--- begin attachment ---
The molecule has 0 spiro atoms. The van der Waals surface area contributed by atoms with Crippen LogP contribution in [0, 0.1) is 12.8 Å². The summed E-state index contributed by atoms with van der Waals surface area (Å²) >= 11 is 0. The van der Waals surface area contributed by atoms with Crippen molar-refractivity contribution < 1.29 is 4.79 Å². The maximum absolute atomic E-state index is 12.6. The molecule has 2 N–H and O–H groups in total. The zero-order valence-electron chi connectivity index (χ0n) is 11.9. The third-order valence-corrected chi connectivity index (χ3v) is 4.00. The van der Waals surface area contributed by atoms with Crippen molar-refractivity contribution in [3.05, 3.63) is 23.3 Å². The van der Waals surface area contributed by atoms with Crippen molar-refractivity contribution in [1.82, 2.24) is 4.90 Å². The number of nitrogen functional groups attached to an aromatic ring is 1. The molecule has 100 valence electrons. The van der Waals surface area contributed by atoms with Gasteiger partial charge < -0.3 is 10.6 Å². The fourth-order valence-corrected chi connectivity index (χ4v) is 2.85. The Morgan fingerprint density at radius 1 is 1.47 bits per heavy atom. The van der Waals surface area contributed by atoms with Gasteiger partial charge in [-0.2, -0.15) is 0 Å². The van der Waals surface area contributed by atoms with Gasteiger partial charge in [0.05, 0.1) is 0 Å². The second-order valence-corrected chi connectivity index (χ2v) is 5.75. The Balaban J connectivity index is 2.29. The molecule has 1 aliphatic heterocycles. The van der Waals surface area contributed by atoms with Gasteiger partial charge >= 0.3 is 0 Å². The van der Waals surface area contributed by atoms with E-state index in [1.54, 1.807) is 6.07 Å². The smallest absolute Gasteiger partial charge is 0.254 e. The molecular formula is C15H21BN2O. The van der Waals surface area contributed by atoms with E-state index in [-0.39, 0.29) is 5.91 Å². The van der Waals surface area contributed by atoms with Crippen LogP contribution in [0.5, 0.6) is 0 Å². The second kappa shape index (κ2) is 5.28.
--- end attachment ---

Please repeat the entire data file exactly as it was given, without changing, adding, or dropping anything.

The molecule has 0 spiro atoms. The van der Waals surface area contributed by atoms with Crippen LogP contribution in [0, 0.1) is 12.8 Å². The summed E-state index contributed by atoms with van der Waals surface area (Å²) >= 11 is 0. The van der Waals surface area contributed by atoms with Crippen molar-refractivity contribution < 1.29 is 4.79 Å². The maximum absolute atomic E-state index is 12.6. The molecule has 2 N–H and O–H groups in total. The zero-order valence-electron chi connectivity index (χ0n) is 11.9. The third-order valence-corrected chi connectivity index (χ3v) is 4.00. The van der Waals surface area contributed by atoms with Crippen molar-refractivity contribution in [3.05, 3.63) is 23.3 Å². The van der Waals surface area contributed by atoms with Crippen molar-refractivity contribution in [1.82, 2.24) is 4.90 Å². The number of nitrogen functional groups attached to an aromatic ring is 1. The molecule has 100 valence electrons. The van der Waals surface area contributed by atoms with Gasteiger partial charge < -0.3 is 10.6 Å². The fourth-order valence-corrected chi connectivity index (χ4v) is 2.85. The Morgan fingerprint density at radius 1 is 1.47 bits per heavy atom. The van der Waals surface area contributed by atoms with Gasteiger partial charge in [-0.2, -0.15) is 0 Å². The van der Waals surface area contributed by atoms with Gasteiger partial charge in [0.05, 0.1) is 0 Å². The second-order valence-corrected chi connectivity index (χ2v) is 5.75. The Balaban J connectivity index is 2.29. The molecule has 1 aliphatic heterocycles. The van der Waals surface area contributed by atoms with Gasteiger partial charge >= 0.3 is 0 Å². The van der Waals surface area contributed by atoms with E-state index in [1.54, 1.807) is 6.07 Å². The smallest absolute Gasteiger partial charge is 0.254 e. The molecular formula is C15H21BN2O. The van der Waals surface area contributed by atoms with E-state index in [-0.39, 0.29) is 5.91 Å². The van der Waals surface area contributed by atoms with Crippen LogP contribution in [0.5, 0.6) is 0 Å². The second kappa shape index (κ2) is 5.28.